From Publishers Weekly
Starred Review. A natural storyteller, Means (The Secret Goldfish
) presents 13 nuanced tales of wanderlust and transgression. Hoboes around a campfire spin elaborate yarns in two of the richest stories, offering just enough confession to keep the others' interest: The Blade finds an improbable friendship between an old geezer and a young junkie, culminating in a requisite blade-to-the-throat story; while The Junction pursues a vagrant who begs food at a farmhouse that is strikingly similar to the home he grew up in. The American landscape is vividly sketched in these tales, traversed by the Bonnie-and-Clyde meets Charles Starkweather team of young bank robbers in Nebraska, and the manipulative con man of Oklahoma. Similarly, the title story details a jaunty pimp's shameless exploitation of a girl with a horrific past, culminating in a grim discovery at Niagara Falls. There's not an off note to be found in Means's prose, and he proves to be remarkably adept at locating the sublime in the unseemly. (June)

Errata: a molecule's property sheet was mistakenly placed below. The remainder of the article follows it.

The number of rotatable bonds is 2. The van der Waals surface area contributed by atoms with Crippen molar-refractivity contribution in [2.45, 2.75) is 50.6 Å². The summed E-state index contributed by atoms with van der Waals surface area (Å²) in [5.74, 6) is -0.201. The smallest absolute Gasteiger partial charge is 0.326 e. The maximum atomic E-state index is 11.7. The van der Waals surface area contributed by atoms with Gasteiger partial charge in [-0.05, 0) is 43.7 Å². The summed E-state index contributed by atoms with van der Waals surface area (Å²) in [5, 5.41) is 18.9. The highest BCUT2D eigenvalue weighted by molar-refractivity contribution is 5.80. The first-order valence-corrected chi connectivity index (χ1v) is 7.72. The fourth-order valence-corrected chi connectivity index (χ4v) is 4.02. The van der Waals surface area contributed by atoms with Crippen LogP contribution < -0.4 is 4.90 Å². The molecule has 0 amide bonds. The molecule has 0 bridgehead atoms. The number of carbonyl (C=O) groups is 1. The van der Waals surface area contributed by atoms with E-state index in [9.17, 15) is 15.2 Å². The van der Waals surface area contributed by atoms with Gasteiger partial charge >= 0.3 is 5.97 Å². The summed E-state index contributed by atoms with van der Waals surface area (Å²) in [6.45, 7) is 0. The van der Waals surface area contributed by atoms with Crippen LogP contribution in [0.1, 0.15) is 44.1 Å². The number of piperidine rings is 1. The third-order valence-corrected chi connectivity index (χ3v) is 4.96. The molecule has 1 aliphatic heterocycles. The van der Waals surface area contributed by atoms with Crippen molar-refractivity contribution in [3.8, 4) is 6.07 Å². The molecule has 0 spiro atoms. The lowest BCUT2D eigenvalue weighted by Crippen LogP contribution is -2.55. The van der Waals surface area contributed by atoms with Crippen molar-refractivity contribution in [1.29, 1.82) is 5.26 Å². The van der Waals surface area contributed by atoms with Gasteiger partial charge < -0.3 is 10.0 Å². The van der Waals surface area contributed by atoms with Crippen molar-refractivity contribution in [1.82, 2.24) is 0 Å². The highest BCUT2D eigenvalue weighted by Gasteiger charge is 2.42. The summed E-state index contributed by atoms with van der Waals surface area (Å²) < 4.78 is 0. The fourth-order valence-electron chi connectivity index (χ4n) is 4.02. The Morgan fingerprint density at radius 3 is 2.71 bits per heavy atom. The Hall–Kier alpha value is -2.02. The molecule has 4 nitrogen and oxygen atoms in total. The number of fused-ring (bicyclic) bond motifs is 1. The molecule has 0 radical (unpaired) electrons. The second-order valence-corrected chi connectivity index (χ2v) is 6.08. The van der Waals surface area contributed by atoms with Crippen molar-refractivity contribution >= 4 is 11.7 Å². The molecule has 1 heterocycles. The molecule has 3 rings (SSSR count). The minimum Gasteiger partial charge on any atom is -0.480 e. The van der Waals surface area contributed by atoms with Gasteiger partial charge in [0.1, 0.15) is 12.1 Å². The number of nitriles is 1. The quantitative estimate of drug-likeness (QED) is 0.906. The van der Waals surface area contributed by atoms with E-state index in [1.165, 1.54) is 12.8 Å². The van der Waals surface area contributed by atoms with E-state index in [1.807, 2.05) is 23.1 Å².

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In three previous collections, Means proved himself a master of the short form, earning comparisons to O'Connor and Carver for his tight, energetic sentences. The 13 luminous stories in his fourth collection are just as strong. Here Means articulates the impulsiveness of angst-driven loners, including the homeless who've lost their faith in others and drifters whose only means of survival is their tale, whether true or otherwise. In the title story, a pimp, schooled in the Bible and disguised as a Northern Michigan farmer, tells a client about a girl whose drowning was his fault, and whose father followed her body to Niagara Falls. A group of hoboes swap stories involving knives until one man's silence betrays his refusal to reveal the tale of revenge that brought him to this place. A man assuming the worst for his ailing son wraps up his son's old toys and arranges an early Christmas. Darkly comic and rich in language and drama, Means' cerebral tales are astute, amusing, and companionable. --Jonathan Fullmer